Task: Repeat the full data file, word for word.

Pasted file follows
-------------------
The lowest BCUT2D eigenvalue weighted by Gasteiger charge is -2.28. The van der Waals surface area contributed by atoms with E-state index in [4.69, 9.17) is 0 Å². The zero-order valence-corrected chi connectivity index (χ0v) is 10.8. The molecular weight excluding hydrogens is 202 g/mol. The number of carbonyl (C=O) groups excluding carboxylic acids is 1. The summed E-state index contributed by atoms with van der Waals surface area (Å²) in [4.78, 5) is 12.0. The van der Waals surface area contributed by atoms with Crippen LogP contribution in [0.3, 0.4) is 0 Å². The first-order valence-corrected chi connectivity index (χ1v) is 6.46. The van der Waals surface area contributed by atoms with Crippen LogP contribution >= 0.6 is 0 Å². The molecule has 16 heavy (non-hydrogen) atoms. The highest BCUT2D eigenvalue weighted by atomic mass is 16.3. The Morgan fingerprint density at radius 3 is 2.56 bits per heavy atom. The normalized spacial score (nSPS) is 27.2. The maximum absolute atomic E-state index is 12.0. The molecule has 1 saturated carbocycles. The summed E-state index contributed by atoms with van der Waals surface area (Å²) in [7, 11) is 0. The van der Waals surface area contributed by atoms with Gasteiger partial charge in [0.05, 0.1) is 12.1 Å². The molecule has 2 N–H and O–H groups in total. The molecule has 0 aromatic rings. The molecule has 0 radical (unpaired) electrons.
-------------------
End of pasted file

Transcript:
The lowest BCUT2D eigenvalue weighted by Gasteiger charge is -2.28. The van der Waals surface area contributed by atoms with E-state index in [4.69, 9.17) is 0 Å². The zero-order valence-corrected chi connectivity index (χ0v) is 10.8. The molecular weight excluding hydrogens is 202 g/mol. The number of carbonyl (C=O) groups excluding carboxylic acids is 1. The summed E-state index contributed by atoms with van der Waals surface area (Å²) in [4.78, 5) is 12.0. The van der Waals surface area contributed by atoms with Crippen LogP contribution in [0.3, 0.4) is 0 Å². The first-order valence-corrected chi connectivity index (χ1v) is 6.46. The van der Waals surface area contributed by atoms with Crippen LogP contribution >= 0.6 is 0 Å². The molecule has 16 heavy (non-hydrogen) atoms. The highest BCUT2D eigenvalue weighted by atomic mass is 16.3. The Morgan fingerprint density at radius 3 is 2.56 bits per heavy atom. The normalized spacial score (nSPS) is 27.2. The maximum absolute atomic E-state index is 12.0. The molecule has 1 saturated carbocycles. The summed E-state index contributed by atoms with van der Waals surface area (Å²) in [7, 11) is 0. The van der Waals surface area contributed by atoms with Gasteiger partial charge in [0.05, 0.1) is 12.1 Å². The molecule has 2 N–H and O–H groups in total. The molecule has 0 aromatic rings. The molecule has 0 radical (unpaired) electrons.